Vs. State of A.P. & ANR.  INSC 1417 (25 August 2008)
IN THE SUPREME COURT
OF INDIA CRIMINAL APPELLATE JURISDICITON CRIMINAL APPEAL NO. 1342 OF 2008
(Arising out of SLP (Crl.) No. 4135 of 2006) Goondla Venkateswarlu ...Appellant
Versus State of A.P. and Anr. ...Respondents
Dr. ARIJIT PASAYAT,
in this appeal is to the judgment of a learned Single Judge of the Andhra
Pradesh High Court dismissing the petition filed by the appellant under Section
482 of the Code of Criminal Procedure, 1973 (in short `Cr.P.C.'). The prayer
was to quash the proceedings before learned Additional Judicial Magistrate,
First Class, Karimnagar in CC No.356/96.
facts as projected by the appellant are as follows:
The appellant, at the
relevant time in 1994, i.e. 24.10.1994, was working as Assistant Commissioner
of Commercial Taxes. He alongwith his subordinate staff went to the business
premises belonging to the respondent no.2 for carrying out an inspection during
business hours. The premises were registered business premises of M/s. Rajani
Fireworks whose proprietor is the son of the respondent no.2.
The officials went to
the premises at 5 p.m. on 24.10.1994. In the same business premises, the
documents and business stocks relating to Kasanagottu Srisailam and Bros. were
also noticed. During the inspection, the son of the respondent no.2 alongwith
one Sri. Kasanagottu Satyanarayana said to be one of the partners of Sri
Kasanagottu Srisailam and Bros. were available.
2 A statement of
inspection was recorded. The statement was recorded by the appellant on a
request of the son of the respondent no.2 on his business letter pad. The
statement was written by the son of the respondent no.2 on his own, wherein he
duly declared that the shop has been inspected that day at 5.30 p.m. and that
till the date of such inspection i.e. 24.10.1994, he had not written any of the
books of accounts relating to his business and that he did not even give the
returns for the year 1993-94 and also that he did not issue any sale bills.
As far as the stocks
and documents relating to M/s. Kasanagottu Srisailam and Bros., Mr. Kasanagottu
Satyanarayana stated that he was one of the partners and he gave a statement on
his letter head in his own hand writing, only declaring that till the date of
inspection i.e. 24.10.1994 he did not write any books of accounts relating to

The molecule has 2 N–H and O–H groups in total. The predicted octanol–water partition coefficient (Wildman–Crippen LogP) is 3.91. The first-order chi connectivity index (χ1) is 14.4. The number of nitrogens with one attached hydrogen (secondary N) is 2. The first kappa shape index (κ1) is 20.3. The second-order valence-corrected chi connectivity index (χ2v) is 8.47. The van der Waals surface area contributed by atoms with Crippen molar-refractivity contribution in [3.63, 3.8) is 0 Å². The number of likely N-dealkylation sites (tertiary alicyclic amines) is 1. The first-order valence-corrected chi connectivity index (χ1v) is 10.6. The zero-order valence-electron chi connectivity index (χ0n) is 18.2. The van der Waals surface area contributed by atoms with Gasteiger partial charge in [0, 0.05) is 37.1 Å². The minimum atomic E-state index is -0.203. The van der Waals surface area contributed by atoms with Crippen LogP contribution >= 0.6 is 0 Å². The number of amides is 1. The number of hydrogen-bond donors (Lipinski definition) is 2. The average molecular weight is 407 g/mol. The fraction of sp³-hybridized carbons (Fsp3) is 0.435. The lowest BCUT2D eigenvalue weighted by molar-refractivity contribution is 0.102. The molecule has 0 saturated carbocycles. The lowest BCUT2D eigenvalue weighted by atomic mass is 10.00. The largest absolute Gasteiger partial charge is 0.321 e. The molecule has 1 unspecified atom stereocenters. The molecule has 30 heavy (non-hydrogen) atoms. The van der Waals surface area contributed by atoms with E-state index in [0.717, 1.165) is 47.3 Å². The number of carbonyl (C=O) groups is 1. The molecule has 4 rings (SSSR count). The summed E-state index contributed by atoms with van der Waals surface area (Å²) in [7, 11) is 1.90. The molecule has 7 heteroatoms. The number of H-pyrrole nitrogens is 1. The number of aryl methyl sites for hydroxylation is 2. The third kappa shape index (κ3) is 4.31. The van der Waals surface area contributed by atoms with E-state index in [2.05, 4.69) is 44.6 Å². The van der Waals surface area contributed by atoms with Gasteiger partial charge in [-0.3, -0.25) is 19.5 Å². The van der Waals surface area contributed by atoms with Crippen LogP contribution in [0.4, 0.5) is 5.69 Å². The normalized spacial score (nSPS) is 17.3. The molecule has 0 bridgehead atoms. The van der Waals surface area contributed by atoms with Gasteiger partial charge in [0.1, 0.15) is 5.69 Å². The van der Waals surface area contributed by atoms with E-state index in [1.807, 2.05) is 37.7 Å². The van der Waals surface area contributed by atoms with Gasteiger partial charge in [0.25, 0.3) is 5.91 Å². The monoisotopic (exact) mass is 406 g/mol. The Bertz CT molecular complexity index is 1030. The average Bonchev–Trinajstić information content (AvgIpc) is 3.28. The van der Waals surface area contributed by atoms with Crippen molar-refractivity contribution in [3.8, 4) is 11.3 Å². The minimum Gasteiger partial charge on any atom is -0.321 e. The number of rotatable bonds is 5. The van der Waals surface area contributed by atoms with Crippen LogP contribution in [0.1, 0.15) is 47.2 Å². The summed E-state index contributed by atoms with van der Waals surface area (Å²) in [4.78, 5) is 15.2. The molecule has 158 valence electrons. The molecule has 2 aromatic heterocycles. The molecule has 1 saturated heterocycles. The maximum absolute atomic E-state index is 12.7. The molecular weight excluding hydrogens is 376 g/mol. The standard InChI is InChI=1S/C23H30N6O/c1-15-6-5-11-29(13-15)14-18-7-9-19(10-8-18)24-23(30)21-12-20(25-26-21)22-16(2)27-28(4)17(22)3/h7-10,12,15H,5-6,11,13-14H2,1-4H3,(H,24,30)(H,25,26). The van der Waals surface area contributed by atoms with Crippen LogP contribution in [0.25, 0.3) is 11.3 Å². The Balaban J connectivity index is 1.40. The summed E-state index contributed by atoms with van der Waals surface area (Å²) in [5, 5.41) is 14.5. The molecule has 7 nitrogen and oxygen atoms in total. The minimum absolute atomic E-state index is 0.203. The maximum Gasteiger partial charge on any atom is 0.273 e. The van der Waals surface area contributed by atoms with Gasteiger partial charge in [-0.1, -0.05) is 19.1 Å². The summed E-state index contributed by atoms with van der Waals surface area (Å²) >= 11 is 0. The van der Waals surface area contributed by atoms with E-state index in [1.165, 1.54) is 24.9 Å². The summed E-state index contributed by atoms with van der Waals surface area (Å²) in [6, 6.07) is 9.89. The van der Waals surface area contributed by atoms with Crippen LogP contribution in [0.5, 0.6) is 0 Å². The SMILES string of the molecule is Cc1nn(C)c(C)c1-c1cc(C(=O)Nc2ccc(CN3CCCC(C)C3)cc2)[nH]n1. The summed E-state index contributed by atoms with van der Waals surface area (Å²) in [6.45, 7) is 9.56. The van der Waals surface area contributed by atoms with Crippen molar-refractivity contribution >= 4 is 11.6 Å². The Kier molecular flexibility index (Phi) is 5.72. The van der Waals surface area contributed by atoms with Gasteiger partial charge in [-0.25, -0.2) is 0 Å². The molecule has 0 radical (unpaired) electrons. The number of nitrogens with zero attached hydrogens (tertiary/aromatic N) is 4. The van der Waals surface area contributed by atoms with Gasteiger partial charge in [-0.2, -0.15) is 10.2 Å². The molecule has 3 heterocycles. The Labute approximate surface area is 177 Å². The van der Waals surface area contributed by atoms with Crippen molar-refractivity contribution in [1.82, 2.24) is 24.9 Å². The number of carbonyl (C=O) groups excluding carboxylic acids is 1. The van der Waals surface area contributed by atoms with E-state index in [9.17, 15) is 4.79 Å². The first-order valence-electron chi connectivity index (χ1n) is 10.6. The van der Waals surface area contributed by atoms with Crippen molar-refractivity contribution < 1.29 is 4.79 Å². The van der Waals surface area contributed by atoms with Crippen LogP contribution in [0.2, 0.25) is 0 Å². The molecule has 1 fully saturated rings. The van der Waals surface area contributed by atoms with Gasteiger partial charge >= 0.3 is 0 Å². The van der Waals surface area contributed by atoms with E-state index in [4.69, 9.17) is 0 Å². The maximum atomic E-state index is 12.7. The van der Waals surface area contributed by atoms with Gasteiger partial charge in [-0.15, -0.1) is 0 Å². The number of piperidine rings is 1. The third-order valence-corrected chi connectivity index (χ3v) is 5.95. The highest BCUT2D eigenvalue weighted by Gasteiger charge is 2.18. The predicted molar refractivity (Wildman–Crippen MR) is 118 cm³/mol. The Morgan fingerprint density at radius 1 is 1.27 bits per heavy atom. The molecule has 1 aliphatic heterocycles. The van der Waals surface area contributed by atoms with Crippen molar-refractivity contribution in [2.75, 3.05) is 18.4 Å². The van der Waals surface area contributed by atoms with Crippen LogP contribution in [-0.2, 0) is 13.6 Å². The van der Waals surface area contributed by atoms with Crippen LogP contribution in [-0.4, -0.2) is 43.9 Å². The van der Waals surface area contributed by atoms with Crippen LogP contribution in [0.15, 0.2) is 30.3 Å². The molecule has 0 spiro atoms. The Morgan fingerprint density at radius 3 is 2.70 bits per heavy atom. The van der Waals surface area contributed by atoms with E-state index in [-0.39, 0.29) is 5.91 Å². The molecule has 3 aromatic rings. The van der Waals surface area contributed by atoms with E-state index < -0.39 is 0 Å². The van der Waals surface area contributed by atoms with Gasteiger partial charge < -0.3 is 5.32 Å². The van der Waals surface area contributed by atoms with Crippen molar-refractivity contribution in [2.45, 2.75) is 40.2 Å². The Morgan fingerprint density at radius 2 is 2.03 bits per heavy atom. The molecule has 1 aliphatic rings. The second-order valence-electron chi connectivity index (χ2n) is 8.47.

his business. He also declared in writing that he is giving 178 slips
containing the transactions relating to his business for a detailed examination
by the appellant.
3 The slips were not
seized by the appellant but they were submitted on their own by the owners of
the business. Since the accounts books were not written by them, these slips
were filed before the appellant for a subsequent examination, which was on
their own volition.
The stock book was
signed and returned. No cash was recovered.
The son of the
respondent no.2 visited the office of the appellant and declared that due to
ill-health of his grand mother he was seeking extension upto 30.10.1994. This
was given in writing by the son of the respondent no.2 who is the proprietor of
the business premises in respect of M/s. Rajani Fireworks.
On three dates, i.e.
7.11.1994, 15.11.1994 and 25.11.1994, the son of the respondent no.2 and
Kasanagottu Satyanarayan came to the office of the appellant but failed to give
any proper explanation for the business transaction.
Thereafter the matter
had been taken up and best judgment assessment was completed.
After a period of
three months after the inspection, i.e. on 24.1.1995, the respondent no.2
herein filed a complaint for alleged commission of offences punishable under
Sections 448, 380, 384 and 506 of the Indian Penal Code, 1860 (in short `IPC')
before the Judicial Magistrate, Ist Class,Karimnagar, stating that the
appellant along with his subordinate, have taken away the bill books, cheque
books, records and also Indira Vikas Patras (for short `IVPs') worth Rs.2 lacs
forcibly without giving any acknowledgement and without conducting panchanama
duly intimidating his son and forcibly taking the signatures of his son on
white papers with an intention to extract Rs.3 lacs.
In the complaint it
was mentioned that the shop-cum- residence was inspected on 24.10.1994 and the
time of inspection was 7 - 9.30 p.m.
5 In the sworn
statement he mentioned it as 3 p.m. as the time of inspection.
It is relevant to
point that the complaint was not made by the owner of the business namely the
son of the respondent no.2 but by the respondent no.2 alone.
The above complaint
was referred by the Magistrate to the police.
After a thorough
enquiry the police filed a final report on 18.9.1995 that the complaint itself
is a false complaint.
However, the police
report was objected to by the complainant as wrong and incorrect and that it is
without any proper investigation.
It appears that
without giving any reasons whatsoever and without recording any defect in the
final report of the police and without any sufficient additional materials, the
said objection was taken into cognizance and the Magistrate has issued notice
and process to the appellant and his subordinate in CC No.356/1996 and the
officials were asked to appear before the Court for trial of offences u/s 448,
380, 384 and 506 IPC.
The appellant had
appeared from time to time before the learned Magistrate and it was pointed out